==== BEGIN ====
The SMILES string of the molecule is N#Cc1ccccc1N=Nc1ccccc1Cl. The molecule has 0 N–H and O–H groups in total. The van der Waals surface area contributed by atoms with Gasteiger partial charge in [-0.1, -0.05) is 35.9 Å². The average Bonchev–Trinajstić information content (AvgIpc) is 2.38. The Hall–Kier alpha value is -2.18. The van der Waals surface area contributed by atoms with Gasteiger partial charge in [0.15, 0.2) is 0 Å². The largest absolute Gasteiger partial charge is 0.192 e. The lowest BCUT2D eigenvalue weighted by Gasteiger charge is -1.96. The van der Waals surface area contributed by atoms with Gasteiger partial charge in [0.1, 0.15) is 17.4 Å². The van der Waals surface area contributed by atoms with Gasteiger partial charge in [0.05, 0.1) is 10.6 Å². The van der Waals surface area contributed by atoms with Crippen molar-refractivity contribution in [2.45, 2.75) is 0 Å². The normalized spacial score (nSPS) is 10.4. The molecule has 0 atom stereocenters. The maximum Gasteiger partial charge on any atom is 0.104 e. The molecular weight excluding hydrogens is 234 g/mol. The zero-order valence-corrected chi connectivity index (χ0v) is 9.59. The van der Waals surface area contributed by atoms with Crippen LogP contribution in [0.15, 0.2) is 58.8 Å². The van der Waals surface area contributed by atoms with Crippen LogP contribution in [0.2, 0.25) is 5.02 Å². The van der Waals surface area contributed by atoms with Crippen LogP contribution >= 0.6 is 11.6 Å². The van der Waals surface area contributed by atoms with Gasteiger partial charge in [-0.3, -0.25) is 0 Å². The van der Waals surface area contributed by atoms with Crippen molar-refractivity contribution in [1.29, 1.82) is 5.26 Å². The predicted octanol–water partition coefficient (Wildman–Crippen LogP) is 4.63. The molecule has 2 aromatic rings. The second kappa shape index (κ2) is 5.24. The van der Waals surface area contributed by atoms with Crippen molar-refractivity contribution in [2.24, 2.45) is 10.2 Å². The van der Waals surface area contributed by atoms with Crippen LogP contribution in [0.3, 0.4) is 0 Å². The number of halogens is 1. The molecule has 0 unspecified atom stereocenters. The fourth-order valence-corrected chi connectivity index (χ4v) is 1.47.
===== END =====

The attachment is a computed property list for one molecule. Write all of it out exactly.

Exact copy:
The SMILES string of the molecule is N#Cc1ccccc1N=Nc1ccccc1Cl. The molecule has 0 N–H and O–H groups in total. The van der Waals surface area contributed by atoms with Gasteiger partial charge in [-0.1, -0.05) is 35.9 Å². The average Bonchev–Trinajstić information content (AvgIpc) is 2.38. The Hall–Kier alpha value is -2.18. The van der Waals surface area contributed by atoms with Gasteiger partial charge in [0.15, 0.2) is 0 Å². The largest absolute Gasteiger partial charge is 0.192 e. The lowest BCUT2D eigenvalue weighted by Gasteiger charge is -1.96. The van der Waals surface area contributed by atoms with Gasteiger partial charge in [0.1, 0.15) is 17.4 Å². The van der Waals surface area contributed by atoms with Gasteiger partial charge in [0.05, 0.1) is 10.6 Å². The van der Waals surface area contributed by atoms with Crippen molar-refractivity contribution in [2.45, 2.75) is 0 Å². The normalized spacial score (nSPS) is 10.4. The molecule has 0 atom stereocenters. The maximum Gasteiger partial charge on any atom is 0.104 e. The molecular weight excluding hydrogens is 234 g/mol. The zero-order valence-corrected chi connectivity index (χ0v) is 9.59. The van der Waals surface area contributed by atoms with Crippen LogP contribution in [0.15, 0.2) is 58.8 Å². The van der Waals surface area contributed by atoms with Crippen LogP contribution in [0.2, 0.25) is 5.02 Å². The van der Waals surface area contributed by atoms with Crippen LogP contribution >= 0.6 is 11.6 Å². The van der Waals surface area contributed by atoms with Gasteiger partial charge in [-0.3, -0.25) is 0 Å². The van der Waals surface area contributed by atoms with Crippen molar-refractivity contribution in [1.29, 1.82) is 5.26 Å². The predicted octanol–water partition coefficient (Wildman–Crippen LogP) is 4.63. The molecule has 2 aromatic rings. The second kappa shape index (κ2) is 5.24. The van der Waals surface area contributed by atoms with Crippen molar-refractivity contribution in [2.24, 2.45) is 10.2 Å². The van der Waals surface area contributed by atoms with Crippen LogP contribution in [0.3, 0.4) is 0 Å². The number of halogens is 1. The molecule has 0 unspecified atom stereocenters. The fourth-order valence-corrected chi connectivity index (χ4v) is 1.47.